While the BMW M235i soaks up all the love, a lovely little alternative, the 228i, goes about its business relatively unheeded. But the 228i is worth a good look. This may be the best value in BMW’s line-up at the moment.
Whilst my 135i was in for routine service, I asked to drive a 2 series, and they flipped me the keys to a 228i – OK, I thought, the M235i might be on my shopping list, but let’s get the younger sibling tested too. I fired it up, trundled around a bit to warm it up then hit the on-ramp to the nearby free-way.
The immediate sensation on driving the 228i, with the standard eight speed automatic, was how lively it felt. There was a real urgency when the throttle was prodded at highway speeds in automatic mode. The down-shift was quick, boost was right there, and the little car scooted around traffic. Not bad performance for the M235i’s baby brother.
That got me to thinking (always a bad sign); as an addled teenager, I had lusted after a 1970 Plymouth Roadrunner, it was the hot lick of the day and all the ‘kool kids’ had one (said kids fathers’ owned the Chrysler/Plymouth store in town). And finding a clean restored example of a Roadrunner will set you back $50,000 easy these days.
But something amazing has happened in all these years after 1970, cars have gotten better. So the BMW 228i produces the same 0-60 time as 1970 Plymouth Roadrunner (with the big engine) – 5.4 seconds, but, unlike the Roadrunner, the 228i steers and stops as well as it goes in a straight line.
The 228i’s steering, electrically assisted rack & pinion, provides decent feedback and has a fairly quick ratio – lane changes at speed are crisp and confident. The car goes where it’s pointed. Of course, it was equipped with all season run-flats so if more ‘feel’ is desired a change of tires may be in order or the M-Sport option could be checked which includes summer high performance tires. Braking was more than adequate with good pedal modulation – but checking the M-Sport brake option may be the ticket if the car will be used for track days.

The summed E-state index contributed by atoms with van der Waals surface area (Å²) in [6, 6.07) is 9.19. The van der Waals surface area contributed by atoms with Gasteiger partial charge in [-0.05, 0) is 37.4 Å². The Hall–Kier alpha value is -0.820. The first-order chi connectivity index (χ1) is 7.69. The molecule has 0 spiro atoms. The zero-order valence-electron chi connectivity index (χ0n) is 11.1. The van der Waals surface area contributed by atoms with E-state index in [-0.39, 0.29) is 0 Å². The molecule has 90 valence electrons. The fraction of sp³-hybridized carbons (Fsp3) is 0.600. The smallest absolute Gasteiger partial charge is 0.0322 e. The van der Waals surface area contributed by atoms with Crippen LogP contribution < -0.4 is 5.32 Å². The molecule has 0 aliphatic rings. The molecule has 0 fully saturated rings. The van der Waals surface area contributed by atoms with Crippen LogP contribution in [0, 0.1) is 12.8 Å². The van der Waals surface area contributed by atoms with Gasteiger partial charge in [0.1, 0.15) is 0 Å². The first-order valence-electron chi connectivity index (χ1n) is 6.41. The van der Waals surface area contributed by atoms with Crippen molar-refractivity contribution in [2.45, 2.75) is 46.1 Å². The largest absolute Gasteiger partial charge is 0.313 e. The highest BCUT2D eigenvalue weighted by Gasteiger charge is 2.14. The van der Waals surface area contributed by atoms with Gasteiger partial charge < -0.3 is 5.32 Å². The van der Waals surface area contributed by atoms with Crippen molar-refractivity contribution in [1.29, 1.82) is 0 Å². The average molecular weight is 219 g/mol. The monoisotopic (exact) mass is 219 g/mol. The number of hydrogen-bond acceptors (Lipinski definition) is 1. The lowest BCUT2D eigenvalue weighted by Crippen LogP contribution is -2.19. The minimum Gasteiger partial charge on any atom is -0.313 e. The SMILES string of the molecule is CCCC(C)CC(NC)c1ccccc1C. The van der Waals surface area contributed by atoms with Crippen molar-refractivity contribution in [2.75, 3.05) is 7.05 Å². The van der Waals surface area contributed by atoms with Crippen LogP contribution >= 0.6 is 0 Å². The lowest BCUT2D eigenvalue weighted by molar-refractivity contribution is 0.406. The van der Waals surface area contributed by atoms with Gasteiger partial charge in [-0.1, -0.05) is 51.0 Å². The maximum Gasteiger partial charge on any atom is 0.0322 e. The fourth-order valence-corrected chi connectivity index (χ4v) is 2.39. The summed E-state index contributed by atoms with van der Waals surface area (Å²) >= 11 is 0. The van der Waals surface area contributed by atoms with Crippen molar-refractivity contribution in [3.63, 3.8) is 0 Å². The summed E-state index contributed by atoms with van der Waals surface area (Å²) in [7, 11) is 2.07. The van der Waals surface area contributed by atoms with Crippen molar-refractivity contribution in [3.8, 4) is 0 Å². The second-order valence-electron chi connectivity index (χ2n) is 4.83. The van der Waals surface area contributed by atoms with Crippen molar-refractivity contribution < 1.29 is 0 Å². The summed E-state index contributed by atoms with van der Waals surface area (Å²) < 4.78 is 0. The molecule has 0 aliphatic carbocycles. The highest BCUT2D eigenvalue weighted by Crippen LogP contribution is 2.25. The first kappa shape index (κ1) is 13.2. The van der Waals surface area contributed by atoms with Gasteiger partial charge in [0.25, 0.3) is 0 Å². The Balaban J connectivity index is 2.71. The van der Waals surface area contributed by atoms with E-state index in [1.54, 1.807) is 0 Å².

I found the power to be more than adequate – again this is a sub six second to 60 car, something that was unheard of outside of a handful of extremely thirsty V8s not that long ago. How good is this engine? It delivers that 0-60 time and yet can also do 23/36 EPA rated MPG – those are seemingly irreconcilable numbers and yet BMW has pulled it off.
One thing though – an ongoing quibble I have with the N20 engine – the exhaust note doesn’t resonate with me. It doesn’t sound sporting. There is just something tractor-like in the exhaust note of the N20 that is disquieting. So maybe the after-market will provide a solution – the parts are already out there for intake, exhaust, and engine management.
The BMW 228i steers, accelerates, and brakes like a performance car, but is it in a league of its own – but there is competition. A zero option 228i will run just under $33,500, when you add the M-Sport line and M-Sport brakes, the total climbs to over $36,000 delivered – that’s without navigation, leather, technology package, luxury package, metallic paint, or any number of other possibilities. It is not hard to configure a well equipped version of the 228i for over $45,000.
If you are shopping for a rear wheel drive four place coupé, you could look at the significantly slower, yet highly entertaining, Toyabura twins – a well optioned Scion FR-S comes in at a hair over $30,000. Hyundai offers a 2.0T four cylinder Genesis coupe goes for around $27,000, base model trim – but while it has the same size engine, an eight speed transmission, and significantly lower fuel economy numbers – it manages just around 6.0 seconds from 0-60, a half second or so slower than the 228i. So the performance differential for the 228i’s competitors is not dissimilar to the price differential. And that doesn’t account for perceived handling and braking feel. And then at some point the interiors need to be compared, after all that’s where you spend your time with the car.
Comparing interiors is a bit difficult since the Hyundai offers cloth/leather, the Toyabura offers leather, and the BMW vinyl or, optionally, leather. Bear in mind though, a lot of manufacturers offer leather surfaces that are at best technically leather. In the same way that canned ham is technically ham, the leather used in less expensive cars is a highly processed amalgam of inferior piece parts bonded together and embossed into seating surfaces. Therefore, outside of specific luxury offerings, take the term ‘leather’ with a grain of salt – and consider alternatives, they may actually be better than the ‘leather’ offered.
But the 228i’s interior, even in vinyl (or in BMW-speak, Sensatec), has a degree of finish that is noticeably better than its competitors. BMW’s styling gurus have upped their game on the 2 series, compared to the previous 1er coupé. The 2 series offerings have a bit more ‘jewellery’ around the HVAC and audio controls. The built in iDrive display is perfectly placed and the surfaces that are normally touched all have good feel. This is a car you can get comfortable sitting in.
So, even with the siren song of the M235i, the 228i is no slouch. It is a very competent performance car at an attractive price. Worth a look if the thought of $43,000 for a bone stock M235i seems beyond reach.